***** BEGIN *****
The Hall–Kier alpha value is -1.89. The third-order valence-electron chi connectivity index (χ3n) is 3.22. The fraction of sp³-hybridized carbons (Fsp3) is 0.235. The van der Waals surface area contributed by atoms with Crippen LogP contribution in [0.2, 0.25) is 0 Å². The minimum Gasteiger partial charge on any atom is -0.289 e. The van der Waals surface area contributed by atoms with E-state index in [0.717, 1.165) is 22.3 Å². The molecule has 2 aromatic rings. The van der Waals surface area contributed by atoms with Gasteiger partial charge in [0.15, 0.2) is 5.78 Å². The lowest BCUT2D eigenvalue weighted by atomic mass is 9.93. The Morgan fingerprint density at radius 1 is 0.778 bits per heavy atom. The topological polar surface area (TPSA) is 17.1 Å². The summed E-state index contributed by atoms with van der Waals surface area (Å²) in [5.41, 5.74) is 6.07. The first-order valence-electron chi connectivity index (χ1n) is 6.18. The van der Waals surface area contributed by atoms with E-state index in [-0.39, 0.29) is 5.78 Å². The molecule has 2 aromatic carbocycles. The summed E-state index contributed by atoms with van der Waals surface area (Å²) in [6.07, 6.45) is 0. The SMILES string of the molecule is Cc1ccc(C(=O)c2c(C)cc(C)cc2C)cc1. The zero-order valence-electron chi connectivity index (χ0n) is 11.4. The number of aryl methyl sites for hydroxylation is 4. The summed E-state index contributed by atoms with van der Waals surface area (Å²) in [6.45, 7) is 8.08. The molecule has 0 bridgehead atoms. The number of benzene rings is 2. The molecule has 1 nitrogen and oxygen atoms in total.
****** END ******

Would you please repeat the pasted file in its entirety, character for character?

The Hall–Kier alpha value is -1.89. The third-order valence-electron chi connectivity index (χ3n) is 3.22. The fraction of sp³-hybridized carbons (Fsp3) is 0.235. The van der Waals surface area contributed by atoms with Crippen LogP contribution in [0.2, 0.25) is 0 Å². The minimum Gasteiger partial charge on any atom is -0.289 e. The van der Waals surface area contributed by atoms with E-state index in [0.717, 1.165) is 22.3 Å². The molecule has 2 aromatic rings. The van der Waals surface area contributed by atoms with Gasteiger partial charge in [0.15, 0.2) is 5.78 Å². The lowest BCUT2D eigenvalue weighted by atomic mass is 9.93. The Morgan fingerprint density at radius 1 is 0.778 bits per heavy atom. The topological polar surface area (TPSA) is 17.1 Å². The summed E-state index contributed by atoms with van der Waals surface area (Å²) in [5.41, 5.74) is 6.07. The first-order valence-electron chi connectivity index (χ1n) is 6.18. The van der Waals surface area contributed by atoms with E-state index in [-0.39, 0.29) is 5.78 Å². The molecule has 2 aromatic carbocycles. The summed E-state index contributed by atoms with van der Waals surface area (Å²) in [6.07, 6.45) is 0. The SMILES string of the molecule is Cc1ccc(C(=O)c2c(C)cc(C)cc2C)cc1. The zero-order valence-electron chi connectivity index (χ0n) is 11.4. The number of aryl methyl sites for hydroxylation is 4. The summed E-state index contributed by atoms with van der Waals surface area (Å²) in [6.45, 7) is 8.08. The molecule has 0 bridgehead atoms. The number of benzene rings is 2. The molecule has 1 nitrogen and oxygen atoms in total.